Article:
Many environmentalists and scientists term disaster events such as the recent glacial break in Uttarakhand as ‘man-made’ for a number of reasons:

  • First, the intensity and magnitude of the damage often stem from haphazard development and blatant violation of construction and environmental norms and procedures, without giving due recognition to the inherent risks and vulnerabilities of mountain communities and downstream areas.
  • Second, policymakers and scientists seldom work together to develop hydroelectric power projects in safer locations, using techniques and methods that rely on thorough individual or cumulative risk and impact assessments, and with careful examination of alternatives – a prominent recommendation of the World Commission on Dams. Many hydropower projects in the Himalayas continue to be built in the absence of sufficient scientific-experimental data, which exposes communities to multiple environmental and technological risks.
  • Third, the installation of early warning systems, dam maintenance and safety procedures, robust inspection and monitoring systems, and community-based contingency planning that enhances disaster preparedness and resilience remain an elusive dream.

In addition, there are serious questions about the future prospects of hydroelectric dams, given the reduced amount of electricity that dams can generate. This is largely because of drastic changes in water availability and sediment build-up which impacts water storage capacity and electricity generation. Many Himalayan rivers such as the Teesta river in north-eastern Indian Himalayas (the region is termed as the ‘future powerhouse’ of India) carry large sediment loads which reduce reservoir space and increase stress on the dam and ecosystem. Many critics argue that dams are not even financially viable and are likely to be seen as under-performing assets in the future, given the steep decline in the pricing of solar energy and the possibility of hybrid solutions which could address peak demand.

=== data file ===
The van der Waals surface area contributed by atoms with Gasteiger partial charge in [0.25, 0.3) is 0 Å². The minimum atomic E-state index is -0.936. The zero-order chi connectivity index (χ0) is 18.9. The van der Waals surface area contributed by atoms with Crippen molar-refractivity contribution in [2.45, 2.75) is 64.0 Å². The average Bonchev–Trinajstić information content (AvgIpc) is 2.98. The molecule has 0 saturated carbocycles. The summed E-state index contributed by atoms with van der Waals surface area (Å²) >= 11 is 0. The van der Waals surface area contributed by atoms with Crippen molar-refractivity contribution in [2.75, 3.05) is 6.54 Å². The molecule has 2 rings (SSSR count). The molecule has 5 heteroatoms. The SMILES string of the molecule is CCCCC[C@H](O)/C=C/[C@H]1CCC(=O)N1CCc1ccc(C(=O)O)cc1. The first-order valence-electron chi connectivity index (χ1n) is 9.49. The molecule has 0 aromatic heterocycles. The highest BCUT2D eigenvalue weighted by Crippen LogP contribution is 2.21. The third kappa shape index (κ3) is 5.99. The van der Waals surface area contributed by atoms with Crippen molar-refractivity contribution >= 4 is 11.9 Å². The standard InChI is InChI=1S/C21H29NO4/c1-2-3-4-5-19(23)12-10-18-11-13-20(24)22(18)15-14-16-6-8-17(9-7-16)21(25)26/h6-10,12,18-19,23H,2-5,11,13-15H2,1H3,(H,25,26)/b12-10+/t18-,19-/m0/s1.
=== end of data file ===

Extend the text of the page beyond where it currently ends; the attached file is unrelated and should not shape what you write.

Despite its multiple risks, the allure of dams may continue to guide development policy thinking in countries such as India, driven by the growing global interest in renewables and the entry of ‘new’ financiers and dam-builders from the Global South. In an intensifying landscape of hazard occurrences, there is a need for governments to take concrete steps towards boosting the safety of dams and reservoirs to minimize the frequency and intensity of destruction caused. Given the precarious topography and changing environmental conditions, other deadly catastrophes are likely to occur in the future, possibly precipitating a dam failure or collapse. Measures such as setting up early warning systems, undertaking high-level assessments of risks associated with dams and reservoirs, development of robust dam safety policy framework and guidelines, and incentivizing long term resilience to disasters must be carefully integrated in dam construction and management plans to reduce the impact on the highly vulnerable infrastructure projects and communities residing in their proximity.

Note: This article gives the views of the authors featured and does not represent the views of FutureDAMS as a whole.

Photo by AFP PHOTO / INDIAN ARMY on Flickr (CC2.0)

Udisha Saklani

Udisha has undertaken primary research in India, Nepal and Bhutan to understand India’s dam building in the Himalaya in comparative perspective. Her upcoming FutureDAMS working paper examines the Arun-III dam in Nepal, the events that led to its suspension and subsequent resurrection and the importance of India-Nepali relations to Himalayan dam building.